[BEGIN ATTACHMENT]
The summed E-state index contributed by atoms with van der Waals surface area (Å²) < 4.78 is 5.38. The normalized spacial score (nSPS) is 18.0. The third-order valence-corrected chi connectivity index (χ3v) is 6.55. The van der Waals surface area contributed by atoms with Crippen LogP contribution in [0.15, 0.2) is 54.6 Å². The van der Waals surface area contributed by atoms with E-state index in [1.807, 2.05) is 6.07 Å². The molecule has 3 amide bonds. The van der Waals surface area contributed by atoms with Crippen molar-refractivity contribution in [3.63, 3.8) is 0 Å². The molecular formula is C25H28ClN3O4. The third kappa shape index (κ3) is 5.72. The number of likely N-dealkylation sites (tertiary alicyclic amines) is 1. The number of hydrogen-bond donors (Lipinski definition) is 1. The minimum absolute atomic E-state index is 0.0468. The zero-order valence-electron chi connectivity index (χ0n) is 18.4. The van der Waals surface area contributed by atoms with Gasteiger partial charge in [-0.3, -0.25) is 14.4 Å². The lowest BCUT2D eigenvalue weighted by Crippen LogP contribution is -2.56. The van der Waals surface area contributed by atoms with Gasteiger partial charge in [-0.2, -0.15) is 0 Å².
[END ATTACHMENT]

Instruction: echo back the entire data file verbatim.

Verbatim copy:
The summed E-state index contributed by atoms with van der Waals surface area (Å²) < 4.78 is 5.38. The normalized spacial score (nSPS) is 18.0. The third-order valence-corrected chi connectivity index (χ3v) is 6.55. The van der Waals surface area contributed by atoms with Crippen LogP contribution in [0.15, 0.2) is 54.6 Å². The van der Waals surface area contributed by atoms with E-state index in [1.807, 2.05) is 6.07 Å². The molecule has 3 amide bonds. The van der Waals surface area contributed by atoms with Crippen molar-refractivity contribution in [3.63, 3.8) is 0 Å². The molecular formula is C25H28ClN3O4. The third kappa shape index (κ3) is 5.72. The number of likely N-dealkylation sites (tertiary alicyclic amines) is 1. The number of hydrogen-bond donors (Lipinski definition) is 1. The minimum absolute atomic E-state index is 0.0468. The zero-order valence-electron chi connectivity index (χ0n) is 18.4. The van der Waals surface area contributed by atoms with Gasteiger partial charge in [-0.3, -0.25) is 14.4 Å². The lowest BCUT2D eigenvalue weighted by Crippen LogP contribution is -2.56. The van der Waals surface area contributed by atoms with Gasteiger partial charge in [-0.2, -0.15) is 0 Å².